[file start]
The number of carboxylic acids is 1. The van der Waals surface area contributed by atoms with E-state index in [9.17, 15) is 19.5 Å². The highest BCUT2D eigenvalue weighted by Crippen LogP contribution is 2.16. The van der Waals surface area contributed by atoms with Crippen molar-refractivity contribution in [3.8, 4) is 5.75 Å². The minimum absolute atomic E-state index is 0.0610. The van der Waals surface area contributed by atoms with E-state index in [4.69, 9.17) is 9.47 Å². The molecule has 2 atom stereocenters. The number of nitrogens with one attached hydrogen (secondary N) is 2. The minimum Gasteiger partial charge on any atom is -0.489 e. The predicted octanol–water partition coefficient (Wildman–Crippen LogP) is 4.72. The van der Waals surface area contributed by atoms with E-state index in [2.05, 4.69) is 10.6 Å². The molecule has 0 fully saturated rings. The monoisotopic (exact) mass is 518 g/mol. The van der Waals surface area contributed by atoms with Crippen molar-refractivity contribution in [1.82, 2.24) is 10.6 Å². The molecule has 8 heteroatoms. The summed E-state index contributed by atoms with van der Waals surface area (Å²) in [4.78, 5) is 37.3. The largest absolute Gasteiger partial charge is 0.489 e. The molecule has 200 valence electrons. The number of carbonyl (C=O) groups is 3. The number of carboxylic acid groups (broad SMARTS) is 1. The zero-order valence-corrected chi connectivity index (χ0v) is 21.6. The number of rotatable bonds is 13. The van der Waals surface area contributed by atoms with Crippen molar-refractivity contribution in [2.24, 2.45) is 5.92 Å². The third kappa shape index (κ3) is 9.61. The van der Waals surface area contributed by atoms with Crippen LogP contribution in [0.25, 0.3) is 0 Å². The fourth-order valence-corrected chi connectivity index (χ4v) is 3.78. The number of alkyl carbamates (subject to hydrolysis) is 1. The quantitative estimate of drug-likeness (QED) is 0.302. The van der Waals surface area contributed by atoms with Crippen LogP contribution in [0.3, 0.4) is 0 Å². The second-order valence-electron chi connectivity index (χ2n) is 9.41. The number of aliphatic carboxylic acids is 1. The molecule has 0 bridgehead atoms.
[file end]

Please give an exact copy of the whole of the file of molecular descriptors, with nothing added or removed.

The number of carboxylic acids is 1. The van der Waals surface area contributed by atoms with E-state index in [9.17, 15) is 19.5 Å². The highest BCUT2D eigenvalue weighted by Crippen LogP contribution is 2.16. The van der Waals surface area contributed by atoms with Crippen molar-refractivity contribution in [3.8, 4) is 5.75 Å². The minimum absolute atomic E-state index is 0.0610. The van der Waals surface area contributed by atoms with E-state index in [4.69, 9.17) is 9.47 Å². The molecule has 2 atom stereocenters. The number of nitrogens with one attached hydrogen (secondary N) is 2. The minimum Gasteiger partial charge on any atom is -0.489 e. The predicted octanol–water partition coefficient (Wildman–Crippen LogP) is 4.72. The van der Waals surface area contributed by atoms with E-state index in [2.05, 4.69) is 10.6 Å². The molecule has 0 fully saturated rings. The monoisotopic (exact) mass is 518 g/mol. The van der Waals surface area contributed by atoms with Crippen molar-refractivity contribution in [1.82, 2.24) is 10.6 Å². The molecule has 8 heteroatoms. The summed E-state index contributed by atoms with van der Waals surface area (Å²) in [4.78, 5) is 37.3. The largest absolute Gasteiger partial charge is 0.489 e. The molecule has 200 valence electrons. The number of carbonyl (C=O) groups is 3. The number of carboxylic acid groups (broad SMARTS) is 1. The zero-order valence-corrected chi connectivity index (χ0v) is 21.6. The number of rotatable bonds is 13. The van der Waals surface area contributed by atoms with Crippen molar-refractivity contribution in [2.24, 2.45) is 5.92 Å². The third kappa shape index (κ3) is 9.61. The van der Waals surface area contributed by atoms with Crippen LogP contribution in [0.25, 0.3) is 0 Å². The fourth-order valence-corrected chi connectivity index (χ4v) is 3.78. The number of alkyl carbamates (subject to hydrolysis) is 1. The quantitative estimate of drug-likeness (QED) is 0.302. The van der Waals surface area contributed by atoms with Crippen LogP contribution in [0.3, 0.4) is 0 Å². The second-order valence-electron chi connectivity index (χ2n) is 9.41. The number of aliphatic carboxylic acids is 1. The molecule has 0 bridgehead atoms.